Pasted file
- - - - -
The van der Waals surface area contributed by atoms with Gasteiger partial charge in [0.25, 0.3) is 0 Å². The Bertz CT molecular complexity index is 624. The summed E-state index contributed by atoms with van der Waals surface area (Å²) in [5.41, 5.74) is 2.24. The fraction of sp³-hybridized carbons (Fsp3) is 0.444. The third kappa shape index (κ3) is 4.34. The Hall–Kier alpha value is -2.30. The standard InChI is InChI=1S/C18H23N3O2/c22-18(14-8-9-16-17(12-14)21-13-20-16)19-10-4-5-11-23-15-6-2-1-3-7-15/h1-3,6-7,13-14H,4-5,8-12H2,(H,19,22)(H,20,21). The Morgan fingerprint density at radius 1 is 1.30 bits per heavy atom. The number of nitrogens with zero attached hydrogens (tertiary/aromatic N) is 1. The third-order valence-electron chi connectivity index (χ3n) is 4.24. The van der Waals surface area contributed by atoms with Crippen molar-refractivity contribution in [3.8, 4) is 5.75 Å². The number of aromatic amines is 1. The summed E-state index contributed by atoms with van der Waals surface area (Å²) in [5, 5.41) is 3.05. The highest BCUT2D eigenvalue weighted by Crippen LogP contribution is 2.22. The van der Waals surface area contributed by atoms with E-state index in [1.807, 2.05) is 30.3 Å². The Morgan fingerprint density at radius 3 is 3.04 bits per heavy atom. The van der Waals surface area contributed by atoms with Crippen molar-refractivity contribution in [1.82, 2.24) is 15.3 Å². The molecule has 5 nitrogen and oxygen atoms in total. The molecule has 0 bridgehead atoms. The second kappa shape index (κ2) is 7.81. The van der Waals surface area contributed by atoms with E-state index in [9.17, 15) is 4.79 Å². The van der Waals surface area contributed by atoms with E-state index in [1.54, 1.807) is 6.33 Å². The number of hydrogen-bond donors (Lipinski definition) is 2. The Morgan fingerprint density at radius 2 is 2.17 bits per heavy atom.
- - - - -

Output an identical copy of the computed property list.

The van der Waals surface area contributed by atoms with Gasteiger partial charge in [0.25, 0.3) is 0 Å². The Bertz CT molecular complexity index is 624. The summed E-state index contributed by atoms with van der Waals surface area (Å²) in [5.41, 5.74) is 2.24. The fraction of sp³-hybridized carbons (Fsp3) is 0.444. The third kappa shape index (κ3) is 4.34. The Hall–Kier alpha value is -2.30. The standard InChI is InChI=1S/C18H23N3O2/c22-18(14-8-9-16-17(12-14)21-13-20-16)19-10-4-5-11-23-15-6-2-1-3-7-15/h1-3,6-7,13-14H,4-5,8-12H2,(H,19,22)(H,20,21). The Morgan fingerprint density at radius 1 is 1.30 bits per heavy atom. The number of nitrogens with zero attached hydrogens (tertiary/aromatic N) is 1. The third-order valence-electron chi connectivity index (χ3n) is 4.24. The van der Waals surface area contributed by atoms with Crippen molar-refractivity contribution in [3.8, 4) is 5.75 Å². The number of aromatic amines is 1. The summed E-state index contributed by atoms with van der Waals surface area (Å²) in [5, 5.41) is 3.05. The highest BCUT2D eigenvalue weighted by Crippen LogP contribution is 2.22. The van der Waals surface area contributed by atoms with E-state index in [1.807, 2.05) is 30.3 Å². The Morgan fingerprint density at radius 3 is 3.04 bits per heavy atom. The van der Waals surface area contributed by atoms with Crippen molar-refractivity contribution in [1.82, 2.24) is 15.3 Å². The molecule has 5 nitrogen and oxygen atoms in total. The molecule has 0 bridgehead atoms. The second kappa shape index (κ2) is 7.81. The van der Waals surface area contributed by atoms with E-state index in [9.17, 15) is 4.79 Å². The van der Waals surface area contributed by atoms with E-state index in [1.54, 1.807) is 6.33 Å². The number of hydrogen-bond donors (Lipinski definition) is 2. The Morgan fingerprint density at radius 2 is 2.17 bits per heavy atom.